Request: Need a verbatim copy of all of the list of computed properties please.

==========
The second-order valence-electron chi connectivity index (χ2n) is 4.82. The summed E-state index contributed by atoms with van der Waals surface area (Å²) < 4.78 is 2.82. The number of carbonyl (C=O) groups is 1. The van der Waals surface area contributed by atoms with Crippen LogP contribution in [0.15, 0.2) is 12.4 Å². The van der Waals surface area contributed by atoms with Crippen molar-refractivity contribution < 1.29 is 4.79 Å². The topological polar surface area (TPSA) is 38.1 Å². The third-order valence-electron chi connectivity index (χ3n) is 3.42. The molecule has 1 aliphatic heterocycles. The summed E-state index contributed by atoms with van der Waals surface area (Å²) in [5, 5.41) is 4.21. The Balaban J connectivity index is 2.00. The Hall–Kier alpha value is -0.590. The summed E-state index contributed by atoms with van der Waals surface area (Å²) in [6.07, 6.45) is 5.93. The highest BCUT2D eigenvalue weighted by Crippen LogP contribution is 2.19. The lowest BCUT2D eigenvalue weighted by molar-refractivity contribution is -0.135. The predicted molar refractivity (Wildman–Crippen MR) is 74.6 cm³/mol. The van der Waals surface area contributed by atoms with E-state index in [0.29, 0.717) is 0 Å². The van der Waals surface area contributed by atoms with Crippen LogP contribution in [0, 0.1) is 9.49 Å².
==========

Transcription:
The second-order valence-electron chi connectivity index (χ2n) is 4.82. The summed E-state index contributed by atoms with van der Waals surface area (Å²) < 4.78 is 2.82. The number of carbonyl (C=O) groups is 1. The van der Waals surface area contributed by atoms with Crippen LogP contribution in [0.15, 0.2) is 12.4 Å². The van der Waals surface area contributed by atoms with Crippen molar-refractivity contribution < 1.29 is 4.79 Å². The topological polar surface area (TPSA) is 38.1 Å². The third-order valence-electron chi connectivity index (χ3n) is 3.42. The molecule has 1 aliphatic heterocycles. The summed E-state index contributed by atoms with van der Waals surface area (Å²) in [5, 5.41) is 4.21. The Balaban J connectivity index is 2.00. The Hall–Kier alpha value is -0.590. The summed E-state index contributed by atoms with van der Waals surface area (Å²) in [6.07, 6.45) is 5.93. The highest BCUT2D eigenvalue weighted by Crippen LogP contribution is 2.19. The lowest BCUT2D eigenvalue weighted by molar-refractivity contribution is -0.135. The predicted molar refractivity (Wildman–Crippen MR) is 74.6 cm³/mol. The van der Waals surface area contributed by atoms with E-state index in [0.29, 0.717) is 0 Å². The van der Waals surface area contributed by atoms with Crippen LogP contribution in [0, 0.1) is 9.49 Å².